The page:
Self-directed retirement plan investors infrequently allocate to environmental, social and governance investments, new research finds.
The research, by PGIM and the Employee Benefit Research Institute, examined the allocation decisions of 9,324 new defined contribution plan participants, across 108 DC plans, who are directing their own accounts and where there is at least one ESG fund available in the core menu.
Although some clear demographic preferences for ESG funds emerged in the research – for example among younger participants with higher incomes – ESG allocations were found to be primarily a function of weak preferences, wrote the authors, David Blanchett, head of retirement research at PGIM DC Solutions and Zhikun Liu, senior research associate at EBRI.
The average allocation to ESG funds among the participants in the analysis was 1.7% of the total assets and or balances for invested participants, the research shows.
“I think what the results reveal to plan sponsors is simply that demand for ESG funds in defined contribution [plans] may not be as high as suggested by some surveys,” Blanchett explains in an email. “It’s not that some participants don’t want ESG funds, it’s that there doesn’t appear to be an especially high demand today (i.e., not that much more than other investments available on the core menu).”
Among do-it-yourself retirement investors, 8.9% of participants had any allocation to an ESG fund and the average allocations to ESG strategies among those holding any ESG funds is 18.7% of their total balance, the research shows.
For the analysis, approximately 100,000 participants who are self-directing their accounts – do-it-yourself investors – were culled based on several criteria, including age and years of retirement plan participation.
Blanchett explained retirement plan participants who do allocate to ESG funds are likely driven to invest by naïve diversification rather than the strong conviction to allocate. The self-directed plan participants could be randomly picking funds to build a diversified portfolio, Blanchett said.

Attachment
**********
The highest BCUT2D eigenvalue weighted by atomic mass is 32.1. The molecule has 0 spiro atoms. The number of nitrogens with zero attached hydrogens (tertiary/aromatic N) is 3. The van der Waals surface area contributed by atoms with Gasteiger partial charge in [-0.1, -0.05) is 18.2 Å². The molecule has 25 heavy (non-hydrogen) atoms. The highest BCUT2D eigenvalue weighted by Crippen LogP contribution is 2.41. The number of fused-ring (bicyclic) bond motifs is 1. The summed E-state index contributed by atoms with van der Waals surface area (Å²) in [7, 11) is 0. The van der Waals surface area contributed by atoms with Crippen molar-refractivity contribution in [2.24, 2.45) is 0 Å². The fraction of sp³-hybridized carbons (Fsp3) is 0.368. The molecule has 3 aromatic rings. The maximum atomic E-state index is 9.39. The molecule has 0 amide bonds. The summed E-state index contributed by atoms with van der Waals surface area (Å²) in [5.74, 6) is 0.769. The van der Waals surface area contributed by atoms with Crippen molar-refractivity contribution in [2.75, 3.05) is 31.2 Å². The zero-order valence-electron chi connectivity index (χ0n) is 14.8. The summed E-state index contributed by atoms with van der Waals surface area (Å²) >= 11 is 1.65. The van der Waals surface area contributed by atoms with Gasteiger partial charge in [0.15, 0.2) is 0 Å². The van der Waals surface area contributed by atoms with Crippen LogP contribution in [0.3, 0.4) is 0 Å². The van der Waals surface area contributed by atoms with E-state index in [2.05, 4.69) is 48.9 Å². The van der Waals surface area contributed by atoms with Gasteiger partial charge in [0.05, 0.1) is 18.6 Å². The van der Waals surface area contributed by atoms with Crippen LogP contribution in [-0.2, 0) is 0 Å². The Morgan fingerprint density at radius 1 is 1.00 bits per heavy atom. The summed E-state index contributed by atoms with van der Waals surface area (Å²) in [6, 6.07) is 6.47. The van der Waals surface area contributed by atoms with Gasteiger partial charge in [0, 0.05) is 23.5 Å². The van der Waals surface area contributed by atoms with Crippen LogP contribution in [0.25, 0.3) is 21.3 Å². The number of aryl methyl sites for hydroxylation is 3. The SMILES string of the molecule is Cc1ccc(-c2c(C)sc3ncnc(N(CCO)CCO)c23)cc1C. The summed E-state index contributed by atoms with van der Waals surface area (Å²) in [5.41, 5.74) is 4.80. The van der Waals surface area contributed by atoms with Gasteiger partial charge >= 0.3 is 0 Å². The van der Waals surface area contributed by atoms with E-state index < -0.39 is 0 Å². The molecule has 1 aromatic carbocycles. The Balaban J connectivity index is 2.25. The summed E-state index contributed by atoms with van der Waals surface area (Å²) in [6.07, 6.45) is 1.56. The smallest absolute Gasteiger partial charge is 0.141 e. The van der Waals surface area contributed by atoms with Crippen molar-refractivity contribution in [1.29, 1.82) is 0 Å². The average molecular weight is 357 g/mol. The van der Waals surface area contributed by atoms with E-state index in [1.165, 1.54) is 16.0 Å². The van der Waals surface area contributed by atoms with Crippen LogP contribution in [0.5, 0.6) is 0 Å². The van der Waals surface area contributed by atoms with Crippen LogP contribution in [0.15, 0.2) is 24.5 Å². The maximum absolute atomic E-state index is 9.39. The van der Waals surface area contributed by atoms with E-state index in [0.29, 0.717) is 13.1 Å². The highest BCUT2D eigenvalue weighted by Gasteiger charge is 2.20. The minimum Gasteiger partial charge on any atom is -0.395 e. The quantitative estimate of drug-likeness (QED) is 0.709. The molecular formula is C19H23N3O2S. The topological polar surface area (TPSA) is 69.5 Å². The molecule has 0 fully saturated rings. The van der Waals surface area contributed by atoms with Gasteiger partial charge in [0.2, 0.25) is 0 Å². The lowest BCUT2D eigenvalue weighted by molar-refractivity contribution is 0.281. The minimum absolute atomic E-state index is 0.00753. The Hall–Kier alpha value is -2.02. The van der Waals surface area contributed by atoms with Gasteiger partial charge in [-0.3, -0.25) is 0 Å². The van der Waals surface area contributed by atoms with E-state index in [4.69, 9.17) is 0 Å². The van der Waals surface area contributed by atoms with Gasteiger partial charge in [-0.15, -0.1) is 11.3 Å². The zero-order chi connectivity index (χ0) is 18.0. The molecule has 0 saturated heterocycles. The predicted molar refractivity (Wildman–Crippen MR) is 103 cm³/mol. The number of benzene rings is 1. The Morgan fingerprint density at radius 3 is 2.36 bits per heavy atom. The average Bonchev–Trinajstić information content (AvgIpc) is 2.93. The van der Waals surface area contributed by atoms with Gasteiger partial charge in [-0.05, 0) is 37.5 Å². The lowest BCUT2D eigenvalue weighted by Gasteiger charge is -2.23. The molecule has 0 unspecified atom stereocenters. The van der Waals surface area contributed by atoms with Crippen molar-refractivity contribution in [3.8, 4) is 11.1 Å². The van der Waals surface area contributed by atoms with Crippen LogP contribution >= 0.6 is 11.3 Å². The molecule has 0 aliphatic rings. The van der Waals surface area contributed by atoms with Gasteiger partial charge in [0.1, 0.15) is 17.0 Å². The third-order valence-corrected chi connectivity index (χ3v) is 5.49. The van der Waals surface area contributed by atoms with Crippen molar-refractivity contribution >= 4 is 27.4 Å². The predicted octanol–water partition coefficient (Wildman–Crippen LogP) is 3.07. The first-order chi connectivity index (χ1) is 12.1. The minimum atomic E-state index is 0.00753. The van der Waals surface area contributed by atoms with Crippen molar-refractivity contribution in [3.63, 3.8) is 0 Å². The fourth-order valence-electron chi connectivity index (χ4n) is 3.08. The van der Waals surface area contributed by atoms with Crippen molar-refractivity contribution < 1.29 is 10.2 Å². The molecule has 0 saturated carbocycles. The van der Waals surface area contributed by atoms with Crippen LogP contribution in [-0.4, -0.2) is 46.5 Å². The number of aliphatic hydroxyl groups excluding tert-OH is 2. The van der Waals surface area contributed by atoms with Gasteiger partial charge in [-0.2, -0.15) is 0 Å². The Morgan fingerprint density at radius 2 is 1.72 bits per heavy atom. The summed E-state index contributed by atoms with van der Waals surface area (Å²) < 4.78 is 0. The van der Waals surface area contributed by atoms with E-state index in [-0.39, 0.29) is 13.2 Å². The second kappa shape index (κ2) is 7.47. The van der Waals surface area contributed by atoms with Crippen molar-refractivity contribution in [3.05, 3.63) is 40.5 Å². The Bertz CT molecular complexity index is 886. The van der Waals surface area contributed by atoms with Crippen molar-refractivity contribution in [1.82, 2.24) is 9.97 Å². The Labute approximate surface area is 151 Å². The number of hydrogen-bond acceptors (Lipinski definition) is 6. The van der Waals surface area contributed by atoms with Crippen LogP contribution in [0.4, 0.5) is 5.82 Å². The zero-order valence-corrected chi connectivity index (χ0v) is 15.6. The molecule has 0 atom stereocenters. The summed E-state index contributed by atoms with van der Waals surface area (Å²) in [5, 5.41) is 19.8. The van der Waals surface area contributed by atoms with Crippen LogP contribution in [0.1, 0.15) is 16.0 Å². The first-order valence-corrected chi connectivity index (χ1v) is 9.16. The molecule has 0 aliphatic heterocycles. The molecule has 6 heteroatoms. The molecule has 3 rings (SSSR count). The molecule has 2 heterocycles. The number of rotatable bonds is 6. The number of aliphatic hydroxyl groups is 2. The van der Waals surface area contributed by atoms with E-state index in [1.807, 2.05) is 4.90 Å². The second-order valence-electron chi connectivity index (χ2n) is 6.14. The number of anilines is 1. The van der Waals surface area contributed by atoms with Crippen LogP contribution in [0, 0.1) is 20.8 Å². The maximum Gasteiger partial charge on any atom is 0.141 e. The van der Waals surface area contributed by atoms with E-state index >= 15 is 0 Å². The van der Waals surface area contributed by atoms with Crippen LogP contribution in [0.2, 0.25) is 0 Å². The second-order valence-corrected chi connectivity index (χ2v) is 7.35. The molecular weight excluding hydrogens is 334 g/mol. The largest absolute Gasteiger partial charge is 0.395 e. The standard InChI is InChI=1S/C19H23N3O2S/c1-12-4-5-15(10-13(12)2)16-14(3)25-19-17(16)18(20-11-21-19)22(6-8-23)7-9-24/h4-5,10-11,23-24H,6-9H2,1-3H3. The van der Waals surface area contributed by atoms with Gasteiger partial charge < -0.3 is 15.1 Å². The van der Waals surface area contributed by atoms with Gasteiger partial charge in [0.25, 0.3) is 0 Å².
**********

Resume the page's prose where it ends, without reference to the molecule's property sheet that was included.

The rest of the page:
“For example, if there are 10 funds available, and I allocate 10% to each one, I’d be diversifying my portfolio by holding multiple funds, but I wouldn’t necessarily have the most diversified portfolio depending on the similarity of the funds I’m selecting,” Blanchett explained.
“No plan offered more than five ESG funds, and the vast majority – approximately 76% – offered only one ESG fund,” the paper states. “This suggests it would be relatively difficult to build a diversified portfolio using only the ESG funds in DC plans currently.”
Among all 108 plans studied, the largest number, 82 or 75.9% of all the plans studied, offered one ESG fund; 17 plans, or 15.74%, offered two ESG funds; five plans, or 4.63% of plans, offered three ESG funds; and three plans, 2.78% of the total, offered four ESG funds.
The researchers concluded that the paper “paints a mixed picture about the actual participant interest, and drivers of demand for ESG funds in DC plans and suggests that plan sponsors should take a thoughtful approach when considering adding ESG funds to an existing core menu.”
The research methodology limited participant respondents to new defined contrition plan enrollees, according to the paper.
The research was narrowed “to ensure we are capturing participant elections to the respective funds,” said Blanchett. “Focusing on new ensures they – likely – had access to the ESG fund when allocating to the core menu and they selected that particular fund.”
If the researchers instead included all participants, it’s possible the ESG funds may not have been available when the participant decided to self-direct their retirement plan investments, and possible that the funds were “mapped” into another investment the participant originally selected that was replaced with a fund change, he added.
New accounts selected for the research are likely to have lower dollar amounts as compared to older accounts, which Blanchett acknowledged.
“Newer accounts are [almost] always always the smaller balances unless there is a rollover,” Blanchett said. “This effect is going to persist regardless of participant age. Younger individuals are more likely to change jobs [i.e., have shorter tenure] so they are going to be a higher portion of a group if we’re just focusing on new participants.”
Blanchett added that the study didn’t focus on young retirement plan participants, but instead individuals who had newly enrolled in the plan, who were more likely to be young.
“What this research doesn’t really tell us anything about is things like retirement preparedness or savings,” he added. “For example, some research has suggested participants are willing to save more when they have access to ESG funds.”
Data for the analysis was obtained from a top 10, by assets, recordkeeper of U.S. defined contribution plans, which a PGIM spokesperson did not name for privacy reasons. For the analysis, approximately 100,000 participants who are self-directing their accounts with less than one year of service were initially randomly selected across the entire available participant population. To be included in the dataset, the participant had to meet the following criteria:
- Participants’ ages are between the ages of 20 and 80.
- Years of plan participation (i.e., plan tenure) is two years or less.
- The participant must be coded as actively participating in the plan.
- The participant must have an income higher than $10,000.
- The participant must have a balance greater than $1
Data was gathered by EBRI and PGIM, as an extract, in November 2021.
« SEC Considers Making Swing Pricing Mandatory for Open-Ended Mutual Funds